This week I played a bit part in BBC London’s in depth look at the growth of high rise buildings in London. The report was largely a response to New London Architecture’s own study which you can view here.
In an appearance that lasted only a few seconds, I attempted to sum up how the tall building debate relates to London’s insatiable appetite for affordable homes. Tall buildings work in some parts of London, and we need to be very careful that we don’t allow them to spring up where they cannot be supported. Secondly, if we can’t have a sensible debate about expanding London outward, we need to have a rational conversation about expanding upward.
Invariably the debate raises some serious questions about affordable homes, as well as the character of neighbourhoods, the public services and importantly the nature of land ownership and development in London.
In a Borough like Ealing, with some of the best transport connections in London and with Crossrail soon to arrive, we’ve seen serious development pressure. Transport infrastructure investment ensures that Ealing’s workers have great options to travel into the city, but it also means that this connectivity is pushing up land value. As an administration, we have attempted to be very clear that acceptable housing growth should be located in areas with good transport locations. Housing growth in North Acton, Ealing Broadway and Southall reflect the attempt to ensure that development takes place where it can be well planned.
The accusation that tall buildings produce expensive flats that act more like investment products for foreign buyers are well founded. Servicing tall buildings is expensive. The higher you build, the more expensive it is to maintain lifts, clean windows, pump water and sewage. All of this adds to the servicing costs. The fact that so many foreign investor off-plan purchases find their way into the private rented sector has spawned a new trend in London’s housing market.
Increasingly, like at the location I was filmed at, tall buildings are being constructed on a build-to-rent basis. Using patient capital investment, often in the form of major foreign pension funds or sovereign wealth funds, private developers can gamble on better-than-bank-interest-rate-returns from London’s rental market. Rather than properties to be purchases, flats are increasingly being held and released into the private rented sector.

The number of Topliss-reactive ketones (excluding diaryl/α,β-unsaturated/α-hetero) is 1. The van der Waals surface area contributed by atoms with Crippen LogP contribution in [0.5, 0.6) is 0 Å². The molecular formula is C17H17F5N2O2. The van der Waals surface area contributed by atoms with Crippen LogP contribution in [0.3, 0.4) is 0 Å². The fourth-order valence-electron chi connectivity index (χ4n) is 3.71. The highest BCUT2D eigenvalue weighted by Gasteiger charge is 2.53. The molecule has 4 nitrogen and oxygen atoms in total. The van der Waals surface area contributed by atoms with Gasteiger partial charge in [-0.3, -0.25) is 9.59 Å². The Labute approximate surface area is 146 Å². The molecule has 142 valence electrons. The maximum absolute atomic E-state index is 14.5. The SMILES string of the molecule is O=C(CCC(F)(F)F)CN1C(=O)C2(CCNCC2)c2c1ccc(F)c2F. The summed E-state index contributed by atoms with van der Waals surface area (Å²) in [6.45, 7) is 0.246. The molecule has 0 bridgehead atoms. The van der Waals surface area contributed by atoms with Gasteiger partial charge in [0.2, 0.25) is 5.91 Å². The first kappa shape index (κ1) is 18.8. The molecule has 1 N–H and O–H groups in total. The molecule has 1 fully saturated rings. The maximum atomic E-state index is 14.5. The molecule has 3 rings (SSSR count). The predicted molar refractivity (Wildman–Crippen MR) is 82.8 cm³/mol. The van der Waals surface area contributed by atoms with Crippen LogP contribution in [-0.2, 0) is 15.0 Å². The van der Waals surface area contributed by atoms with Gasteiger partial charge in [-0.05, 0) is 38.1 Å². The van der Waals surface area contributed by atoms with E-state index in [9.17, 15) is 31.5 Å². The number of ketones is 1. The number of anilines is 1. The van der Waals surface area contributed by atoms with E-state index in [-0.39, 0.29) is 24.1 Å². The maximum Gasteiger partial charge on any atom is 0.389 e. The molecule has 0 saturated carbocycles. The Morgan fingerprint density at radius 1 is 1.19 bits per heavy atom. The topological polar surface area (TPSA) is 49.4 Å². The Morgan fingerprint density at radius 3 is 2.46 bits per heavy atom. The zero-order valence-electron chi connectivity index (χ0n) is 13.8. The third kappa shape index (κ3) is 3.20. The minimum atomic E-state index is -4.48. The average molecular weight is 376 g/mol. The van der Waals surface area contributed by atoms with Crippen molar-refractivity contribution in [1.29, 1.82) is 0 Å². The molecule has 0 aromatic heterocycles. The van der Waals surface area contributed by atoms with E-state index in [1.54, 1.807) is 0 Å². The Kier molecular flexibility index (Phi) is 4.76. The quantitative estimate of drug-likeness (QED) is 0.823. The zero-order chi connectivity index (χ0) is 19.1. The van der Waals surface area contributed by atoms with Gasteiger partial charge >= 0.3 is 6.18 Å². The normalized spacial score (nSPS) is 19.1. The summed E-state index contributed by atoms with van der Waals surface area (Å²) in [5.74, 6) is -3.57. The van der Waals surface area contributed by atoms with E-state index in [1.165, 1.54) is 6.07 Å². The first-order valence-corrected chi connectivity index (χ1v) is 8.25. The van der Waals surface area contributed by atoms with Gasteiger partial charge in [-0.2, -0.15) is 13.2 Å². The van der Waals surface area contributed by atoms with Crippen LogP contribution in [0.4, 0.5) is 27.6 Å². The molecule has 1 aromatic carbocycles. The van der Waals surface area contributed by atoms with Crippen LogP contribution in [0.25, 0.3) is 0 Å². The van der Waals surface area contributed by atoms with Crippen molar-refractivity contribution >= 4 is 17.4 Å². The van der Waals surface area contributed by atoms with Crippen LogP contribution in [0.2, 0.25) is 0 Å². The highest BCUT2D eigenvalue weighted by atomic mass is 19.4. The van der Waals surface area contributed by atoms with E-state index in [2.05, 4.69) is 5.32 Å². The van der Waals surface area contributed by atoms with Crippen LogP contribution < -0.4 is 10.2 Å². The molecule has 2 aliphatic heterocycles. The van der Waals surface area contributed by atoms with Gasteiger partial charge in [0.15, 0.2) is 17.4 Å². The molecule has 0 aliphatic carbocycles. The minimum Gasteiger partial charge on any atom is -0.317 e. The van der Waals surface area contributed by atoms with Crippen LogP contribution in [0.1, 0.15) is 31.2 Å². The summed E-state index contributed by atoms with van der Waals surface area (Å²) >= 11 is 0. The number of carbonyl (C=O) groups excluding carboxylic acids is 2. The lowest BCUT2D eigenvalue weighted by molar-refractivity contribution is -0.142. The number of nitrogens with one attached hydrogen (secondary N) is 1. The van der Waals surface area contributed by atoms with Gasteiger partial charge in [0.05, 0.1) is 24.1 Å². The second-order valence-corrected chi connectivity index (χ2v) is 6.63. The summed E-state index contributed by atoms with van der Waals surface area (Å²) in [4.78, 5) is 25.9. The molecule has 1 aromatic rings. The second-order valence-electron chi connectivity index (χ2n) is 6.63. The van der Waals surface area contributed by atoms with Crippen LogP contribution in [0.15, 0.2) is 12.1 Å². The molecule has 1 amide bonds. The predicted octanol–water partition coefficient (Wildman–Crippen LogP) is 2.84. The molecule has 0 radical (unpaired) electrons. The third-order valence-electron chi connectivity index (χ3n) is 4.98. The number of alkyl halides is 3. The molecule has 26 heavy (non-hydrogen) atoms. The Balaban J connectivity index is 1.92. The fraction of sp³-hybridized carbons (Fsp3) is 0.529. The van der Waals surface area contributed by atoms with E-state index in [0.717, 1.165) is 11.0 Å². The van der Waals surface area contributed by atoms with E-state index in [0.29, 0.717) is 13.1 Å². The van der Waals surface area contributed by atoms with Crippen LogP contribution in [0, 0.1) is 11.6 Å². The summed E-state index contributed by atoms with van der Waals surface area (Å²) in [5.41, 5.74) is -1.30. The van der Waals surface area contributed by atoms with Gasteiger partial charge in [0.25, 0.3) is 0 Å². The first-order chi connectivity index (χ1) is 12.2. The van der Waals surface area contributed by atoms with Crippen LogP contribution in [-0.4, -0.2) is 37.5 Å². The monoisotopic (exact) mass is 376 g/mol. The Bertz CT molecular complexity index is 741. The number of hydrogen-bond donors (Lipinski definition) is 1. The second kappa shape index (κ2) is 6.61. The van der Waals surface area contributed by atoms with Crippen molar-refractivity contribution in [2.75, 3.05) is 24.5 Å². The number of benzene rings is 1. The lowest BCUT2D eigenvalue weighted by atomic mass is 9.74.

Like with all development, the challenges for local authorities to control the growth of tall buildings are limited by the law. With a ‘presumption in favour of sustainable development’ central to the national Governments National Planning Policy Framework, coupled with rules that ensure the financial viability of any development trump the planning obligations we can place on a development, we are less in control of governing the growth our city than we have ever been since the nationalisation of planning rights in 1947. Increasingly local authorities, Ealing included, face a tough task of negotiating with developers to ensure what they build on the land they own reflects the needs of our community.
In Ealing, we could not be clearer. Any development must achieve at least 35% affordable homes. We expect social rented accommodation in every major planning application. For developers who claim that they cannot meet the grade, we publish their viability reports that can for the more disreputable developers contain odd math and contrived calculations. In addition to strict housing targets, we equally expect every developer to contribute money toward expanding provision for health services, roads, schools, parks and open spaces, and use legally binding agreements to enforce things like air quality, construction methods, environmental sustainability, employment standards and local apprenticeships.
Whilst the private sector has their part to play, their central objective is returning profit on their investment. As a Borough, our priorities are different. After decades of constraint on our own ability to borrow and build, constructing new municipalism. Rather than relying on the private sector alone, Ealing is gearing up to return us to the time when council house building was the core business of councils. Rather than some added extra on the periphery of our public services like street cleaning, bin collection, schooling and adult social care, constructing healthy, decent homes in sustainable neighbourhoods is part of our core mission.
Using our own land, money, access to borrowing and people, Ealing already has a reputation as a council that is building council homes. Our programme of near 3,000 homes already in the pipeline is one of the biggest in London, and precisely why the Mayor of London has granted nearly £100 million to support it.
Tall buildings are one of many solutions to London’s overheated jobs and housing markets. But there are plenty of others. In Ealing, the Labour administration will continue to do all we can with the resources available to us in an era of crippling urban austerity to deliver on our core priority: genuinely affordable homes.